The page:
This was published under the 2010 to 2015 Conservative and Liberal Democrat coalition government
The Home Secretary has today pledged to consider the findings of a wide-ranging review into police pay and conditions.
Former rail regulator Tom Winsor published the first of two reports after studying how the service remunerates its officers and staff. You can read his report on the review website.
Retired chief constable Sir Edward Crew and leading labour market economist Richard Disney provided expert assistance.
Fair and reasonable rewards
The Home Secretary thanked Mr Winsor and his team for their work when she received the report today and promised to consider its results carefully.
She said: ‘Police officers should be rewarded fairly and reasonably for what they do. That is why I asked Tom Winsor to undertake one of the most comprehensive reviews of police pay for more than thirty years and make recommendations that are fair both to the taxpayer and police officers and staff.
‘We struck a tough but fair settlement for the police in the spending review but with a record budget deficit, we are in extraordinary circumstances. With three quarters of the police budget spent on staff, changes to pay and conditions have to be part of efforts to protect police jobs, keep officers on the streets and cut crime.
‘But this isn’t just about money, it’s about reform of our police service. To fight crime, we need a modern and flexible workforce that helps chief constables manage their resources, maximise officer time and improve the service to the public.’
Follow-up document in June
Mr Winsor was appointed to lead the independent review by the Home Secretary in October. The report published today was on possible short-term improvements to policing. He is due to release a follow-up document on longer-term changes in June.
His review team was asked to consider how pay and conditions could be used to maximise deployment to the frontline, to make sure rewards are fair to taxpayers as well as for staff and officers and to introduce more modern management practices.
The Home Secretary added: ‘I am very grateful to Tom and his team for their work on this important review which I will now consider very carefully.
‘And of course it will also be subject to consideration by the police negotiating bodies.’
In line with all decisions on changes to police pay and conditions, the Police Negotiating Board (PNB) would have to discuss any recommendations fully before they can be introduced.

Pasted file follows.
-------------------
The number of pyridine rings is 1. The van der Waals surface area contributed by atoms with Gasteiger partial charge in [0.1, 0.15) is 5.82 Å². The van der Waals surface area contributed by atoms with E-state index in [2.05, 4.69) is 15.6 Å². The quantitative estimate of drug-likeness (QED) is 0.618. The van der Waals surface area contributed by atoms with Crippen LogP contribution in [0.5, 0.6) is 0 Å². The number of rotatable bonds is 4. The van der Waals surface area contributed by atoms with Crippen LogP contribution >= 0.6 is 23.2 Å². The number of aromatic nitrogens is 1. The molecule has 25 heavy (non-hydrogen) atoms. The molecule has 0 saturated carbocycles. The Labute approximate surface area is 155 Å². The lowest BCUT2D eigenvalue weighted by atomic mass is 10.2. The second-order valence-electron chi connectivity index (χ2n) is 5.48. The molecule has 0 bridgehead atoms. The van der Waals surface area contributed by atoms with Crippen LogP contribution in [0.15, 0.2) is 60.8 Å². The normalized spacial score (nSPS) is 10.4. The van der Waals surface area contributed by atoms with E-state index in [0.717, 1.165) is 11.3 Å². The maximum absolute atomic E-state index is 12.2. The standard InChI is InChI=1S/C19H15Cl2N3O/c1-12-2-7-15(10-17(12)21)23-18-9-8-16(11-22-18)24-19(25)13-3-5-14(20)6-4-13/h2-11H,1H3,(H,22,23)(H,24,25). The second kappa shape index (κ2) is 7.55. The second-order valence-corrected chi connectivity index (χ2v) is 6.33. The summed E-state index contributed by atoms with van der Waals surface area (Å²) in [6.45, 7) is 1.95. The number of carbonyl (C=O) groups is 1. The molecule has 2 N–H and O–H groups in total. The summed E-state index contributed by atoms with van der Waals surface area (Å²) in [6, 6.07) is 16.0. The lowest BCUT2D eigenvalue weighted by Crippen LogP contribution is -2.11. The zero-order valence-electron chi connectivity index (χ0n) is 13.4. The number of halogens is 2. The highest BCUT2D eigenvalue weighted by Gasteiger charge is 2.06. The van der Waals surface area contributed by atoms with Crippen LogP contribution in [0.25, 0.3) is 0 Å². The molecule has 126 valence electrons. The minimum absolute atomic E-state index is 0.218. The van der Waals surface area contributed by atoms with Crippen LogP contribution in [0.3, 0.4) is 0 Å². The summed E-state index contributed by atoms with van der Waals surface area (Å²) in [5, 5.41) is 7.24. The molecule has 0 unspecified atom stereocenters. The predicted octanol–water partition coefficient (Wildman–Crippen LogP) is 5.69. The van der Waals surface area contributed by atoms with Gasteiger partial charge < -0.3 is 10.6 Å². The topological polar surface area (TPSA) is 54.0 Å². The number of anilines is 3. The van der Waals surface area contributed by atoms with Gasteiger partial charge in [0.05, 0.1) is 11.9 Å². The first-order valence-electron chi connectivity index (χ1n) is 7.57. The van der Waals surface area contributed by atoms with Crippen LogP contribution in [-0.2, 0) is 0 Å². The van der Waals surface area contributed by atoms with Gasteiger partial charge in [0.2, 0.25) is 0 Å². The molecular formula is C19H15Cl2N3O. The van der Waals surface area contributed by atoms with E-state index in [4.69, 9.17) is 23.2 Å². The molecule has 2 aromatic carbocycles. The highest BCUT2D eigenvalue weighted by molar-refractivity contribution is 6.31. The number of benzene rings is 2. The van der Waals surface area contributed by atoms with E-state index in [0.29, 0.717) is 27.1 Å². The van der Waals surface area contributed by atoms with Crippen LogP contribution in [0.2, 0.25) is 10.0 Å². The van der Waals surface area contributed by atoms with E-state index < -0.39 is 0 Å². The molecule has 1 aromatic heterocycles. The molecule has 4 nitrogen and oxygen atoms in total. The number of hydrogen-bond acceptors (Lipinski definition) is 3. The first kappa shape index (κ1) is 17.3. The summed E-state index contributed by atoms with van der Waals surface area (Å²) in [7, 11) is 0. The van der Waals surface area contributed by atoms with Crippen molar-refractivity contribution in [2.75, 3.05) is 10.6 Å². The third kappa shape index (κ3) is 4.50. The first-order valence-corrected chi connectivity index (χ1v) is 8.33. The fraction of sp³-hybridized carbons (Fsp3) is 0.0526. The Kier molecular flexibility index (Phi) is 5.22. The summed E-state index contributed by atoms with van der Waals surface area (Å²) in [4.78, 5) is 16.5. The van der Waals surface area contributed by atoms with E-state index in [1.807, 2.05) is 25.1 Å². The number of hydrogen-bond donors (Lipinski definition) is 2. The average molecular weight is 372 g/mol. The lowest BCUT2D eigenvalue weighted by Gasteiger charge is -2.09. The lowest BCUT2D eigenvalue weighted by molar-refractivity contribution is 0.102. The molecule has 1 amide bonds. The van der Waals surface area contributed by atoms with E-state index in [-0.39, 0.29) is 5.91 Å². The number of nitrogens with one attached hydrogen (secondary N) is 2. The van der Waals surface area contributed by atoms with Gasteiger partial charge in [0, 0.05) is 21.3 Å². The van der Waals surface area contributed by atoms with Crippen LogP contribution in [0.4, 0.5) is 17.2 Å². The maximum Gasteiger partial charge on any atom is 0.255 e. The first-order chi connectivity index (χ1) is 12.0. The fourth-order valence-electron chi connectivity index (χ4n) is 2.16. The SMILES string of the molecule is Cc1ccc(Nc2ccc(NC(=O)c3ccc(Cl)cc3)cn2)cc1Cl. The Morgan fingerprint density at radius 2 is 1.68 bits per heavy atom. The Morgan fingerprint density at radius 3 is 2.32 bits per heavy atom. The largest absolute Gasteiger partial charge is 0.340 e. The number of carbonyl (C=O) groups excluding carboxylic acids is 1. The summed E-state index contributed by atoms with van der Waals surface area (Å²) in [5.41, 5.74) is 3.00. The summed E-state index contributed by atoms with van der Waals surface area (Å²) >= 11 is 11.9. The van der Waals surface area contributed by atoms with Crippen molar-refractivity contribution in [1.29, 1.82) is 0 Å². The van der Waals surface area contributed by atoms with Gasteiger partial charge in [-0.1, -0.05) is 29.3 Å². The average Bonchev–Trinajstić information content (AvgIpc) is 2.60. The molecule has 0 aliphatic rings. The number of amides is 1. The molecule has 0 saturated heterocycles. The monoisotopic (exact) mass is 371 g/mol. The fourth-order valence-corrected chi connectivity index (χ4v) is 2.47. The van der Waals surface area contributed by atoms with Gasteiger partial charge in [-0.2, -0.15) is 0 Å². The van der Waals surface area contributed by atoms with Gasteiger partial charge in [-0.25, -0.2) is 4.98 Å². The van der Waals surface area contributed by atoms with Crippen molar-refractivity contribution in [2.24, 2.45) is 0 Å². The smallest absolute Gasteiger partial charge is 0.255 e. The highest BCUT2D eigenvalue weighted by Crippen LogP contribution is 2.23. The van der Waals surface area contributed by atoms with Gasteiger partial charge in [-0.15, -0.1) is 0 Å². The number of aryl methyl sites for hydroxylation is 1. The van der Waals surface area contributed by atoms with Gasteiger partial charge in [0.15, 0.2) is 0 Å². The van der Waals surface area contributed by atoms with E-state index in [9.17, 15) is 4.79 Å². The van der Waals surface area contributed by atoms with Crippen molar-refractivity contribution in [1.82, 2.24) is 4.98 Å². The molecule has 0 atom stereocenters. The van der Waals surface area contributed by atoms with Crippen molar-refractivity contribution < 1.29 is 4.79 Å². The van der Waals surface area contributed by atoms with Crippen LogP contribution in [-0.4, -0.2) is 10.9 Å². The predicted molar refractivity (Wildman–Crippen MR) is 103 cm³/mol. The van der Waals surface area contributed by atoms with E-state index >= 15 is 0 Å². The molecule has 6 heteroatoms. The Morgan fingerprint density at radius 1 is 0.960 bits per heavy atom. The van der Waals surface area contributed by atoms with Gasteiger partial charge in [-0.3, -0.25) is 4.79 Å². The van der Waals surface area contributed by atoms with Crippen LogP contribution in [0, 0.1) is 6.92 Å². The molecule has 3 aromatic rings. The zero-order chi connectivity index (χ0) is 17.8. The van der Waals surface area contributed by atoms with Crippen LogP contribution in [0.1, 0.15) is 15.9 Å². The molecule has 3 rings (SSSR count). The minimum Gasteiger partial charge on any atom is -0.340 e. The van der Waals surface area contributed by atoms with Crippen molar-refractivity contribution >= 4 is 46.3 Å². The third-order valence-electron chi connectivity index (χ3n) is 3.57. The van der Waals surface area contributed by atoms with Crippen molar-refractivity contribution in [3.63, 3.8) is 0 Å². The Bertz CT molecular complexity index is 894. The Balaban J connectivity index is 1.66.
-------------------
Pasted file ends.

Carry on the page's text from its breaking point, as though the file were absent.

The PNB is made up of representatives from the Home Office, the Association of Police Authorities, the Association of Chief Police Officers and officer staff associations.
What happens now?
The Home Secretary will consider carefully all of Tom Winsor’s findings before taking any further action. No changes will be introduced without full discussion by the PNB.
Why don’t you just introduce the changes now?
It is for the Home Secretary to set terms and conditions for police officers, but under statute changes must be discussed by the PNB before they are introduced. The Home Secretary will consider Tom Winsor’s recommendations carefully.
Once she has studied the report, the Home Secretary can ask the PNB to consider all or some of Tom Winsor’s findings and give them a deadline by which a response is required.
The PNB can discuss other factors in addition to those required by the Home Secretary in reaching its eventual verdict. Police staff are employed by police authorities, who must decide their own reaction to the review - terms and conditions for police staff are not set by the Home Secretary.
When will all of this happen?
The Home Secretary must first study the report. If she decides that she wishes to implement some or all of the recommendations, she can require the PNB to report by a certain date, but the meeting schedules of the PNB are determined by board members.
What is the PNB?
The PNB was set up in 1980 to help determine police officer pay and conditions. It is a UK-wide organisation, but the Winsor report only pertains to England and Wales. It comprises equal numbers of members from the official side (Home Office, ACPO and APA plus equivalents from devolved administrations) and the staff side (Police Federation, Superintendent’s Association and Chief Officer Staff Association plus equivalents from devolved administrations).
An independent chairman and deputy are appointed by the Prime Minister. Where members cannot reach agreement, the matter can be considered by the Police Arbitration Tribunal (PAT). This is made up of three independent arbitrators appointed by the Prime Minister.
Decisions by the PNB and the PAT are not binding on the Home Secretary, but she has to taken them into account before reaching a final decision on changes to terms and conditions for police officers.